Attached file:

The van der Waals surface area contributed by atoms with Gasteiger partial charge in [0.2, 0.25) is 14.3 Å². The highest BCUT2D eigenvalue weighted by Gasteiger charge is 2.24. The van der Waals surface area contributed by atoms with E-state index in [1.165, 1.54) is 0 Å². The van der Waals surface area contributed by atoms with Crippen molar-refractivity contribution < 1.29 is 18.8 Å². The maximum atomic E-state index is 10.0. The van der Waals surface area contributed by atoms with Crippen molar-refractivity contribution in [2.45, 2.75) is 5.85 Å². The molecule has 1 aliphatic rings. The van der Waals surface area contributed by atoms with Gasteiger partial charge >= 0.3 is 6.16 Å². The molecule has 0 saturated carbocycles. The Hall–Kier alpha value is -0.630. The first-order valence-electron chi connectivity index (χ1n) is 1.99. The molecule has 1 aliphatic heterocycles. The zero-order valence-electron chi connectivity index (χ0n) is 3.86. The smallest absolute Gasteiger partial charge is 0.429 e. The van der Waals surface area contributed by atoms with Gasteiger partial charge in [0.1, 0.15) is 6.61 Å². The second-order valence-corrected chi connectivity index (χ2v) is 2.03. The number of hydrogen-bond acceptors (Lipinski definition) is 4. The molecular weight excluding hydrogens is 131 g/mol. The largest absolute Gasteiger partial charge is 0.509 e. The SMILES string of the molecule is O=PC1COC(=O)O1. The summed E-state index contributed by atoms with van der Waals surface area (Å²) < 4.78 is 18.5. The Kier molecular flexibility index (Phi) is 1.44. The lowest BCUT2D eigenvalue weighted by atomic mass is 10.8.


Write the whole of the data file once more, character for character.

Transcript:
The van der Waals surface area contributed by atoms with Gasteiger partial charge in [0.2, 0.25) is 14.3 Å². The highest BCUT2D eigenvalue weighted by Gasteiger charge is 2.24. The van der Waals surface area contributed by atoms with E-state index in [1.165, 1.54) is 0 Å². The van der Waals surface area contributed by atoms with Crippen molar-refractivity contribution < 1.29 is 18.8 Å². The maximum atomic E-state index is 10.0. The van der Waals surface area contributed by atoms with Crippen molar-refractivity contribution in [2.45, 2.75) is 5.85 Å². The molecule has 1 aliphatic rings. The van der Waals surface area contributed by atoms with Gasteiger partial charge >= 0.3 is 6.16 Å². The molecule has 0 saturated carbocycles. The Hall–Kier alpha value is -0.630. The first-order valence-electron chi connectivity index (χ1n) is 1.99. The molecule has 1 aliphatic heterocycles. The zero-order valence-electron chi connectivity index (χ0n) is 3.86. The smallest absolute Gasteiger partial charge is 0.429 e. The van der Waals surface area contributed by atoms with Gasteiger partial charge in [0.1, 0.15) is 6.61 Å². The second-order valence-corrected chi connectivity index (χ2v) is 2.03. The number of hydrogen-bond acceptors (Lipinski definition) is 4. The molecular weight excluding hydrogens is 131 g/mol. The largest absolute Gasteiger partial charge is 0.509 e. The SMILES string of the molecule is O=PC1COC(=O)O1. The summed E-state index contributed by atoms with van der Waals surface area (Å²) < 4.78 is 18.5. The Kier molecular flexibility index (Phi) is 1.44. The lowest BCUT2D eigenvalue weighted by atomic mass is 10.8.